|íslensk króna (Icelandic)|
500 krónur (1928) (not in circulation today)
|Banknotes||500, 1000, 2000, 5000, 10,000 krónur|
|Coins||1, 5, 10, 50, 100 krónur|
|Central bank||Central Bank of Iceland|
|Printer||De La Rue|
|Source||Hagstofa Íslands (Statistics Iceland, Nov 2014)|
The króna (Icelandic pronunciation: [ˈkʰrou:na]; plural krónur) (sign: kr; code: ISK) is the currency of Iceland. The króna was historically subdivided into 100 aurar (singular eyrir), but this subdivision is no longer used.
Like the Nordic currencies (such as the Danish krone, Swedish krona and Norwegian krone) that participated in the historical Scandinavian Monetary Union, the name króna (meaning crown) comes from the Latin word corona ("crown"). The name "Icelandic crown" is sometimes used, for example in the financial markets. The word eyrir derives from Latin aureus ("golden"), there being historically 100 gold pieces to a crown.
- 1 First króna, 1874–1981
- 2 Second króna, 1981–present
- 3 Issues affecting the Icelandic króna
- 4 See also
- 5 References and sources
- 6 External links
First króna, 1874–1981
The Icelandic króna separated from the Danish krone after the dissolution of the Scandinavian Monetary Union at the start of World War I and Icelandic autonomy from Denmark in 1918. The first coins were issued in 1922.
Iceland was forced to devalue the Icelandic króna in 1922, by 23% against the Danish krone, which saw the beginning of an independent monetary policy in Iceland, and was to be the first of many subsequent devaluations of the króna.
Iceland's first coins were 10- and 25-aurar pieces introduced in 1922. These were followed in 1925 by 1 króna and 2 krónur pieces and in 1926 by 1-, 2- and 5-aurar pieces. In 1946, the coins' designs were altered to remove the royal monogram (CXR), following Icelandic independence from Denmark in 1944.
Starting in 1967, new coins were introduced due to a considerable fall in the value of the króna. 10 krónur coins were introduced in that year, followed by 50 aurar and 5 krónur pieces in 1969 and 50 krónur pieces in 1970.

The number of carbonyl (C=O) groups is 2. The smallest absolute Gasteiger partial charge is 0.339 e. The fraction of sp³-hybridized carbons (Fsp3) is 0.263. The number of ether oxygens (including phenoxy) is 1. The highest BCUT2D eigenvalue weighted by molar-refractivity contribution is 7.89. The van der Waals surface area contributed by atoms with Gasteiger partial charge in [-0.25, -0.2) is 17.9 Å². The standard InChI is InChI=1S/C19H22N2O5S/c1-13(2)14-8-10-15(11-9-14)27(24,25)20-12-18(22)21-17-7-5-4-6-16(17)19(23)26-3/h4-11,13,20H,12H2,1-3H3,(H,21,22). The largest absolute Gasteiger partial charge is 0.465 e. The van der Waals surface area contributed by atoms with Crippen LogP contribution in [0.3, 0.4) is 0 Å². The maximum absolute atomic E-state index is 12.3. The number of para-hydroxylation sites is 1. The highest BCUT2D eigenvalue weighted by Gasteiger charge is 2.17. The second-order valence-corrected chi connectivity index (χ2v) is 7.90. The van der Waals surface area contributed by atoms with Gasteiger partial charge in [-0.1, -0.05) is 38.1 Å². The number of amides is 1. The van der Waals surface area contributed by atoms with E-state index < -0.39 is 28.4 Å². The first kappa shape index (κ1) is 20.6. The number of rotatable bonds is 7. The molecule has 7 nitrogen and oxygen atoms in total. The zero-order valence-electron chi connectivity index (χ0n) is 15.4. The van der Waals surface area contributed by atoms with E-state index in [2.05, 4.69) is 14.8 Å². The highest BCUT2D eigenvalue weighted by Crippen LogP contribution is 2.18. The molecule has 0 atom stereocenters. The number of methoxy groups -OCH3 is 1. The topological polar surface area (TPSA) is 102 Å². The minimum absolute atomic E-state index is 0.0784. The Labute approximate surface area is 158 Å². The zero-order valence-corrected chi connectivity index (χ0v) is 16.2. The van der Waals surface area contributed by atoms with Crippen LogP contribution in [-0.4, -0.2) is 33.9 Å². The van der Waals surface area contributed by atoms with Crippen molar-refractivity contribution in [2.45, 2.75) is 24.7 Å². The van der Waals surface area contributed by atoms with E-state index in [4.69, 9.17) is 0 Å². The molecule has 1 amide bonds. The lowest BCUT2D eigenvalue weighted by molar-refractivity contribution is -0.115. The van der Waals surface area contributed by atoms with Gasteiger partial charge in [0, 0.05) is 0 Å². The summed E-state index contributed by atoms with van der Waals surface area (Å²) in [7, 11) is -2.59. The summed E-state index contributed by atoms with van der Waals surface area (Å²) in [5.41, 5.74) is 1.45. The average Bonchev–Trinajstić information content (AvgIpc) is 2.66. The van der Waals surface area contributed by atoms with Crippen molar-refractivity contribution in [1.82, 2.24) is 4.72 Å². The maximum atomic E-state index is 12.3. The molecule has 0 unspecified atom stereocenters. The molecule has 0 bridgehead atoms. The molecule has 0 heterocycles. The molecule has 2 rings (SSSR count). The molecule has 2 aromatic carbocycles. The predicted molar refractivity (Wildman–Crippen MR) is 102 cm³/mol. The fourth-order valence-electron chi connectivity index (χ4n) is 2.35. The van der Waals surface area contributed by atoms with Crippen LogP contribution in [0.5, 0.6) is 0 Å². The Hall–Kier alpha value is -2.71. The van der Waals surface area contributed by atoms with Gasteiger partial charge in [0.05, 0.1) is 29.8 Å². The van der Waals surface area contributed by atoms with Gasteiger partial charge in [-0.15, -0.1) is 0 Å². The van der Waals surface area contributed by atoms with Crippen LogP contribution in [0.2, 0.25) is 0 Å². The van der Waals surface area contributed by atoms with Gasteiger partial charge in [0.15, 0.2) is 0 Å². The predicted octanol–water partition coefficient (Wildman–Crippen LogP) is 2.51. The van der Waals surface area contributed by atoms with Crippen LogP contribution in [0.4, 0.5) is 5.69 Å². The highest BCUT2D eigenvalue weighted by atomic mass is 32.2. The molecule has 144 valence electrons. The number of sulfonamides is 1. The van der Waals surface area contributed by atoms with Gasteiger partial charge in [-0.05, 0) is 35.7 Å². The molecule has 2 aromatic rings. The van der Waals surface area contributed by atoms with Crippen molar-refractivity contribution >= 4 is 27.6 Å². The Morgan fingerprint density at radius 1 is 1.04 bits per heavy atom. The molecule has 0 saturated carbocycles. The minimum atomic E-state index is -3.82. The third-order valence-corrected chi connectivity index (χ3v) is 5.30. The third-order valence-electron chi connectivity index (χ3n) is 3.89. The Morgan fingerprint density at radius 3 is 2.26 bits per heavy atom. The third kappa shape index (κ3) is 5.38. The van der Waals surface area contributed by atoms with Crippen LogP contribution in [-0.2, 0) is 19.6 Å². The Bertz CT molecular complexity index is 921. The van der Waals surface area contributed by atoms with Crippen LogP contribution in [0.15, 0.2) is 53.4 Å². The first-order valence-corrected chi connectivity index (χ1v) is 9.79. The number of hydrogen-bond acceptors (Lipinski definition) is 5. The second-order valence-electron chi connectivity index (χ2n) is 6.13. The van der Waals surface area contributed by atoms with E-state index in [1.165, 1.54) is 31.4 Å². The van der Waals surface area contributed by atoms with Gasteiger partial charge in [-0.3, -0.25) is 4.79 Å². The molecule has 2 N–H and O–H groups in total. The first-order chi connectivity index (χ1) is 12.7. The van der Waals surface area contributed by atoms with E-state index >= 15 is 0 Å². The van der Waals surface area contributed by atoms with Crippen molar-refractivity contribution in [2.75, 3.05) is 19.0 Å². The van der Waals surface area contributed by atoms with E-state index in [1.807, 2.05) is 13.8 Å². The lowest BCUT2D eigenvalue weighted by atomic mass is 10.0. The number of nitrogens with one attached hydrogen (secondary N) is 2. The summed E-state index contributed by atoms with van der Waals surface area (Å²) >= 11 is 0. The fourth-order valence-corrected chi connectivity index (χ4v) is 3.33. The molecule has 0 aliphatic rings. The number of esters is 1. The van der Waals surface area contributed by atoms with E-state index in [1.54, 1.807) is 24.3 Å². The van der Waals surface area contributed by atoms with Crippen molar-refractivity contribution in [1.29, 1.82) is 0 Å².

The first notes issued in 1885 by the Landssjóður Íslands were in denominations of 5, 10 and 50 krónur. In 1904, the Bank of Iceland (Íslands Banki) took over note production and introduced 100 krónur notes. In 1921, the Ríkissjóður Íslands began issuing paper money, with notes for 1, 5, 10 and 50 krónur.
In 1928, another bank, the Landsbanki Íslands, took over issuance of denominations of 5 krónur and above, with the Ríkissjóður Íslands continuing to issue 1 króna notes until 1947. The Landsbanki Íslands introduced 500 krónur notes in 1935, followed by 25- and 1000-krónur notes in 1957.
Second króna, 1981–present
In 1981, the Icelandic króna was revalued, due to high inflation, with 100 old krónur (ISJ) being worth 1 new króna (ISK) and a new 500 krónur banknote was first put into circulation in 1981. The 1000 krónur was put into circulation in 1984 and the 5000 krónur in 1986. The 2000 krónur banknote was put into circulation in 1995 but never became very popular. The 10000 krónur banknote was put into circulation in 2013.
Coins of less than one króna have not circulated for many years. In September 2002, Davíð Oddsson, the Icelandic Prime Minister at the time, signed two regulations decreeing that all monetary amounts on invoices and financial claims should be stated and paid in whole krónur only and that coins with a value of less than one króna should be withdrawn from circulation. Certain shares on the Iceland Stock Exchange are priced in aurar (just as share prices on the London Stock Exchange can be quoted in decimals of a penny).